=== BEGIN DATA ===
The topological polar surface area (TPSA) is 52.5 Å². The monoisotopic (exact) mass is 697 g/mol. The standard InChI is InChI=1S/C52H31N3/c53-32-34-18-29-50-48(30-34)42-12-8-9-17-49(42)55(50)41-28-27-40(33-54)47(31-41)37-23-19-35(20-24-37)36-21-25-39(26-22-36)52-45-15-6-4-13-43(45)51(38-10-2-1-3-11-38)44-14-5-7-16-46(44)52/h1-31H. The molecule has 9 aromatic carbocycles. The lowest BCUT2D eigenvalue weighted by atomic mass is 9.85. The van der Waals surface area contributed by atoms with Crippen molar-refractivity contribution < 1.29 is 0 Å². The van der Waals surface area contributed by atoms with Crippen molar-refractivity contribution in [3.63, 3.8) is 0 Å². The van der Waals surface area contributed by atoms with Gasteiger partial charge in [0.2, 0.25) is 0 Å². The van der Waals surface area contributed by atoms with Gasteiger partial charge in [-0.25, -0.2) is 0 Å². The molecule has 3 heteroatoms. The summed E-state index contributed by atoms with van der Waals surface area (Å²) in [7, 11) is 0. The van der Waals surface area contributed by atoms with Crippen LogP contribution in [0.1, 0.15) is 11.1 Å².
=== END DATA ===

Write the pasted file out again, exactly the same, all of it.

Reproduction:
The topological polar surface area (TPSA) is 52.5 Å². The monoisotopic (exact) mass is 697 g/mol. The standard InChI is InChI=1S/C52H31N3/c53-32-34-18-29-50-48(30-34)42-12-8-9-17-49(42)55(50)41-28-27-40(33-54)47(31-41)37-23-19-35(20-24-37)36-21-25-39(26-22-36)52-45-15-6-4-13-43(45)51(38-10-2-1-3-11-38)44-14-5-7-16-46(44)52/h1-31H. The molecule has 9 aromatic carbocycles. The lowest BCUT2D eigenvalue weighted by atomic mass is 9.85. The van der Waals surface area contributed by atoms with Crippen molar-refractivity contribution < 1.29 is 0 Å². The van der Waals surface area contributed by atoms with Crippen molar-refractivity contribution in [3.63, 3.8) is 0 Å². The van der Waals surface area contributed by atoms with Gasteiger partial charge in [0.2, 0.25) is 0 Å². The van der Waals surface area contributed by atoms with Gasteiger partial charge in [-0.25, -0.2) is 0 Å². The molecule has 3 heteroatoms. The summed E-state index contributed by atoms with van der Waals surface area (Å²) in [7, 11) is 0. The van der Waals surface area contributed by atoms with Crippen LogP contribution in [0.1, 0.15) is 11.1 Å².